Why could no one “forbid water”, that the Gentiles should not be baptized? Had God explicitly, clearly stated that they were to be baptized? No, but the undeniable, necessary inference was that they should be included, since the Lord included them by bestowing the same gift. Furthermore, when “those of the circumcision contended with him saying, ’You went in to uncircumcised men and ate with them!’”, Peter rehearsed all of the events “from the beginning”, and he recalled that Jesus was the one who administered baptism of the Holy Spirit (Acts 11:1-16). After considering this, even the contrary Jewish Christians concluded and exclaimed, Then God has also granted to the Gentiles repentance to life (Acts 11:18). To have denied this conclusion would have been paramount to withstanding God” (Acts 11:17), even though the conclusion was never explicitly stated! (Are we not also “withstanding God”, whenever we resist the conclusion that He expects us to draw conclusions based on His own demonstration?)

Finally, please notice how James uses Peter’s story, the prophecies concerning the Gentiles, and God’s own eternal self-awareness to conclude that Gentiles not be required to keep circumcision and the Law of Moses:

Then all the multitude kept silent and listened to Barnabas and Paul declaring how many miracles and wonders God had worked through them among the Gentiles. And after they had become silent, James answered, saying, “Men and brethren, listen to me: Simon has declared how God at the first visited the Gentiles to take out of them a people for His name. And with this the words of the prophets agree, just as it is written: ‘After this I will return And will rebuild the tabernacle of David, which has fallen down; I will rebuild its ruins, And I will set it up; So that the rest of mankind may seek the LORD, Even all the Gentiles who are called by My name, Says the LORD who does all these things.’ Known to God from eternity are all His works. Therefore I judge that we should not trouble those from among the Gentiles who are turning to God, but that we write to them to abstain from things polluted by idols, from sexual immorality, from things strangled, and from blood. (Acts 15:12-20)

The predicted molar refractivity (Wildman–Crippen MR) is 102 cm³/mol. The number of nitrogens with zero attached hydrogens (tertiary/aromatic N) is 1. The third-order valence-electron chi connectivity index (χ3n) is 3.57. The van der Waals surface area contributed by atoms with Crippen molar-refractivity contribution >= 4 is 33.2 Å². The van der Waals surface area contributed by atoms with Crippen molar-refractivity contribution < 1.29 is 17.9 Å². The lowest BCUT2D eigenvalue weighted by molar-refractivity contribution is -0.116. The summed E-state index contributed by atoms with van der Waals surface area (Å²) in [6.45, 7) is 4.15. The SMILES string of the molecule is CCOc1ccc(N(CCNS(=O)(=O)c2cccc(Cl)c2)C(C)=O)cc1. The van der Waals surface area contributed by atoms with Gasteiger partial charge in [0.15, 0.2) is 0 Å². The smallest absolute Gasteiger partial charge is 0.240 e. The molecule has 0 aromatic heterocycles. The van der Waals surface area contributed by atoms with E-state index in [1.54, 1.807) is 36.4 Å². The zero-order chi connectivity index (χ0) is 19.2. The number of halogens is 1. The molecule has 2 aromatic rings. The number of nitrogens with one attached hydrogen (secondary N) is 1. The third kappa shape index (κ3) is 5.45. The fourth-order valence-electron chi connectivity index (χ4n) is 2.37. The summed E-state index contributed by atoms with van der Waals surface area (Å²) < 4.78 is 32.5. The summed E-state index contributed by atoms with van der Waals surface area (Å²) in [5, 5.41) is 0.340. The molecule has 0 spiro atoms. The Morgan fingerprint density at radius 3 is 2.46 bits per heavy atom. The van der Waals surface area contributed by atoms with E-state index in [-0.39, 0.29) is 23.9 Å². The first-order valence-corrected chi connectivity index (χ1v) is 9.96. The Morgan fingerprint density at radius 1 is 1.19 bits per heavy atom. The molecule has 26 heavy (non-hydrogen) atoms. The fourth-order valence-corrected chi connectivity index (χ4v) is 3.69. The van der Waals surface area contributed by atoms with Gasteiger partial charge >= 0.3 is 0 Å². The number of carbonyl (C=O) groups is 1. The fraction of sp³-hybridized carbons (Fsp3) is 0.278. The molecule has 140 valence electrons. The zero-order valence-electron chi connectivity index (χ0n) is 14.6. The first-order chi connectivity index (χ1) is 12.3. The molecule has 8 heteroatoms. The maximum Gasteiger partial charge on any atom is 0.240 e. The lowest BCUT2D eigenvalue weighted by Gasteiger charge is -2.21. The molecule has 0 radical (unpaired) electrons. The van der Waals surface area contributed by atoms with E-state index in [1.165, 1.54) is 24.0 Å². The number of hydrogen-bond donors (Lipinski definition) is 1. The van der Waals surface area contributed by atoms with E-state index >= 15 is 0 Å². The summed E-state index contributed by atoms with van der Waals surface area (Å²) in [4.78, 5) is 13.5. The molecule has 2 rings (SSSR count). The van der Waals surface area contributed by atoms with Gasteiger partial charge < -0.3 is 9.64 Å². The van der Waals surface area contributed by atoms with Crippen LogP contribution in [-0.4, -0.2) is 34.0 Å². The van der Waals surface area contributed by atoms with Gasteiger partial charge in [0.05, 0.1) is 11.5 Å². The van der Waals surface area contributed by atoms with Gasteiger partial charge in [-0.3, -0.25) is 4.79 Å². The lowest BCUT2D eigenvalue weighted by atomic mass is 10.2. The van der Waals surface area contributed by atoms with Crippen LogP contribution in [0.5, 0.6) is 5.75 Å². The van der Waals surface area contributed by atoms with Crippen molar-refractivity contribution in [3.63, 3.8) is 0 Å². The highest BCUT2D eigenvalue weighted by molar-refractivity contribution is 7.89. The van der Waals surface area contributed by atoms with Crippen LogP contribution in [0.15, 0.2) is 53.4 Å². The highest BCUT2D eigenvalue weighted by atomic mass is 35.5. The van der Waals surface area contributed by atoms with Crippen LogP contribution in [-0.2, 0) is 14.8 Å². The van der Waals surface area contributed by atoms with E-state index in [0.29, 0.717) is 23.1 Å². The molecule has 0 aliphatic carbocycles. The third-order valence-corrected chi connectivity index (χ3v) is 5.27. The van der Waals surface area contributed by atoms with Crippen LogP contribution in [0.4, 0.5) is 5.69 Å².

Had God explicitly stated that circumcision and keeping the Law of Moses was not required for Gentiles? No, but James, Peter, Paul, Barnabas, and other Christians - even those hostile to this conclusion - could infer it using their minds and the facts, both of which God provided. Independently, the Holy Spirit would additionally verify this conclusion, although it stood on its own merit (Acts 11:23-28).


Superiority of Melchizedek Priesthood and New Law (Hebrews 7:1-14)

The book of Hebrews largely works from existing Old Testament Scripture, and so it provides numerous examples of drawing necessary inferences from careful Bible study. The most elaborate and therefore most persuasive example on this point is found in chapter 7, which will be considered here in smaller sections:

For this Melchizedek, king of Salem, priest of the Most High God, who met Abraham returning from the slaughter of the kings and blessed him, to whom also Abraham gave a tenth part of allNow consider how great this man was, to whom even the patriarch Abraham gave a tenth of the spoils. And indeed those who are of the sons of Levi, who receive the priesthood, have a commandment to receive tithes from the people according to the law, that is, from their brethren, though they have come from the loins of Abraham; but he whose genealogy is not derived from them received tithes from Abraham and blessed him who had the promises. Now beyond all contradiction the lesser is blessed by the better. Here mortal men receive tithes, but there he receives them, of whom it is witnessed that he lives. Even Levi, who receives tithes, paid tithes through Abraham, so to speak, for he was still in the loins of his father when Melchizedek met him. Therefore, if perfection were through the Levitical priesthood (for under it the people received the law), what further need was there that another priest should rise according to the order of Melchizedek, and not be called according to the order of Aaron? (Hebrews 7:1-11)